( National Social Union Nationalsozialer Verein) is formed 1903: The party is dissolved and members joined the ⇒ Freeminded Union
1908: A left-wing faction of the ⇒ Freeminded Union formed the
( Democratic Union Demokratische Vereinigung) 1918: The remnants of the Union joined the German Democratic Party
From Liberal Democratic Party of Germany to Alliance of Free Democrats (GDR)
Free Democratic Party
1945-1946: Liberals in West Germany re-organised themselves in regional parties
1948: The regional liberal parties merged into the
( Free Democratic Party Freie Demokratische Partei) 1956: A conservative faction seceded and formed the
Free People's Party (Germany) ( Freie Volkspartei) 1982: A left-wing faction seceded as the ⇒ Liberal Democrats
1990: The FDP incorporated the ⇒ Association of Free Democrats
1982: A left-wing faction of the ⇒ Free Democratic Party formed the present-day ( Liberal Democrats Liberale Demokraten), without success
2014: A left-wing faction of the ⇒ Free Democratic Party formed the present-day ( New Liberals Neue Liberale), contested in Hamburg state election 2015
Contributions to liberal theory the following German thinkers are included:
Swedish and German Liberalism: From Factions to Parties 1860–1920 (2011) Anderson, Margaret Lavinia.
Practicing democracy: Elections and political culture in Imperial Germany (2000) Eyck, F. Gunther. "English and French Influences on German Liberalism before 1848."
Journal of the History of Ideas (1957): 313–41. in JSTOR Gross, Michael B.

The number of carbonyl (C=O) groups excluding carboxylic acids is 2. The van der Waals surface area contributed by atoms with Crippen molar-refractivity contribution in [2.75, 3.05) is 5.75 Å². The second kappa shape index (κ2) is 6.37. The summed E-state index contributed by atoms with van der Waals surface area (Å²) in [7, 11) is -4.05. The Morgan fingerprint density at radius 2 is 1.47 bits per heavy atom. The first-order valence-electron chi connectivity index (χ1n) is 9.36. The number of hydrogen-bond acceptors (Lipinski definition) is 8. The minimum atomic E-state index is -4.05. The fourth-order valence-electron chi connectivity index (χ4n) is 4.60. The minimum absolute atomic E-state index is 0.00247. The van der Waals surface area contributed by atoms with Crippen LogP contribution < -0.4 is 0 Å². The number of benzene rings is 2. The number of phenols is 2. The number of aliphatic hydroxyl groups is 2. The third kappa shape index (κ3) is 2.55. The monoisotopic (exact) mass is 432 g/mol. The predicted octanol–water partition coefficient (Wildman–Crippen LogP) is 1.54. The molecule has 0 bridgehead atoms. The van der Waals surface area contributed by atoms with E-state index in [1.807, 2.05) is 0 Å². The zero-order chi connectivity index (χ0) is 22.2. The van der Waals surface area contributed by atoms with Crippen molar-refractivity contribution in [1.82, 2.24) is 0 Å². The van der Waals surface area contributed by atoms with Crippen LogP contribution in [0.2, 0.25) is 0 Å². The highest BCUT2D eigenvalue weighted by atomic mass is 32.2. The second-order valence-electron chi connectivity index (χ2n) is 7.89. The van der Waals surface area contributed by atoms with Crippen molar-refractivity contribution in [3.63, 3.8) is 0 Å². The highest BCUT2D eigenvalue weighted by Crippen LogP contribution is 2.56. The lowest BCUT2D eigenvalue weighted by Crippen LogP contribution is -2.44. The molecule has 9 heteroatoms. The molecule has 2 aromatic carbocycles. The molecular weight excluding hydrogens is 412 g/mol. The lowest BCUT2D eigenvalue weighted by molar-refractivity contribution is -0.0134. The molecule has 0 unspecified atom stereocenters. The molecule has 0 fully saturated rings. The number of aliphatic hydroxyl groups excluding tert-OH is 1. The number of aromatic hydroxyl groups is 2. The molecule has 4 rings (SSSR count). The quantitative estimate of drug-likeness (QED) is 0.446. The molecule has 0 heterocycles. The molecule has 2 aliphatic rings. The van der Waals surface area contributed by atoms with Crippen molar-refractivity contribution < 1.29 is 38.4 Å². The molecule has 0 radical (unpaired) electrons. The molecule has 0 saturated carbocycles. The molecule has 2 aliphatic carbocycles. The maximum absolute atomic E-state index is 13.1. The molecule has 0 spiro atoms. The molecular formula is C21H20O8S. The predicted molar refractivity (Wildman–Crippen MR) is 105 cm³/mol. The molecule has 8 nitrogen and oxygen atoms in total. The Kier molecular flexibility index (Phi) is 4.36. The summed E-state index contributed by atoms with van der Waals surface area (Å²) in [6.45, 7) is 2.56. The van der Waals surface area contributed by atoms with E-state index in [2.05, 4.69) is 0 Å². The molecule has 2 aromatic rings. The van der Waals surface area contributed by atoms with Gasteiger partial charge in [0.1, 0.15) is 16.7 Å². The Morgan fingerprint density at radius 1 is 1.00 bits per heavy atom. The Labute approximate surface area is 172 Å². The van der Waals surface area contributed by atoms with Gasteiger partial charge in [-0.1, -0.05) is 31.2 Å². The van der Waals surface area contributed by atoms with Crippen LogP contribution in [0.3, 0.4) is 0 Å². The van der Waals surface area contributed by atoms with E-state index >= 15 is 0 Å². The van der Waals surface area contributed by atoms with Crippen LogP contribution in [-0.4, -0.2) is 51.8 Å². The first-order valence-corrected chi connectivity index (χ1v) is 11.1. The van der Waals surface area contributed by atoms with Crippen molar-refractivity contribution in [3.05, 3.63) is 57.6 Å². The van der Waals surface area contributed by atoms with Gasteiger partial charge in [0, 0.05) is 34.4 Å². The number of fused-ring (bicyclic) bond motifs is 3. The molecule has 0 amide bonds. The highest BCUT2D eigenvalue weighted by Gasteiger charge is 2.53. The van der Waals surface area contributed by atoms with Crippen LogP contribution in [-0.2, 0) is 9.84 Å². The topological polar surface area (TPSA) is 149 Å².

The war against Catholicism: Liberalism and the anti-Catholic imagination in nineteenth-century Germany (University of Michigan Press, 2004) Harris, James F.
A study in the theory and practice of German liberalism: Eduard Lasker, 1829–1884 (University Press of America, 1984) Jarausch, Konrad, et al. eds.
In search of a liberal Germany: studies in the history of German liberalism from 1789 to the present (1990), essays by scholars Jones, Larry Eugene.
German liberalism and the dissolution of the Weimar party system, 1918–1933 (University of North Carolina Press, 1988) Krieger, Leonard.
The German idea of freedom: History of a political tradition (University of Chicago Press, 1957) Kurlander, Eric.
The price of exclusion: ethnicity, national identity, and the decline of German liberalism, 1898–1933 (Berghahn Books, 2006) Langewiesche, Dieter.
Liberalism in Germany (Macmillan Press, 2000) Kwan, Jonathan.
Liberalism and the Habsburg Monarchy, 1861–1895 (Palgrave Macmillan, 2013), Concerns the Austro-Hungarian Empire Langewiesche, Dieter.
Liberalism in Germany (2000) Mork, Gordon R. "Bismarck and the 'Capitulation' of German Liberalism,"
Journal of Modern History (1971) 43#1 pp: 59–75 in JSTOR Palmowski, Jan. "Mediating the nation: liberalism and the polity in nineteenth-century Germany."
German History (2001) 19#4 pp: 573–98. Palmowski, Jan.
Urban liberalism in imperial Germany: Frankfurt am Main, 1866–1914 (Oxford University Press, 1999) Sheehan, James J. "Liberalism and society in Germany, 1815–48."
Journal of Modern History (1973): 583–604. in JSTOR Sheehan, James J.
German liberalism in the nineteenth century (1995) Sheehan, James J. "Liberalism and the city in nineteenth-century Germany."
Past and Present (1971): 116–37. in JSTOR Sheehan, James J. The career of Lujo Brentano: a study of liberalism and social reform in imperial Germany (University of Chicago Press, 1966)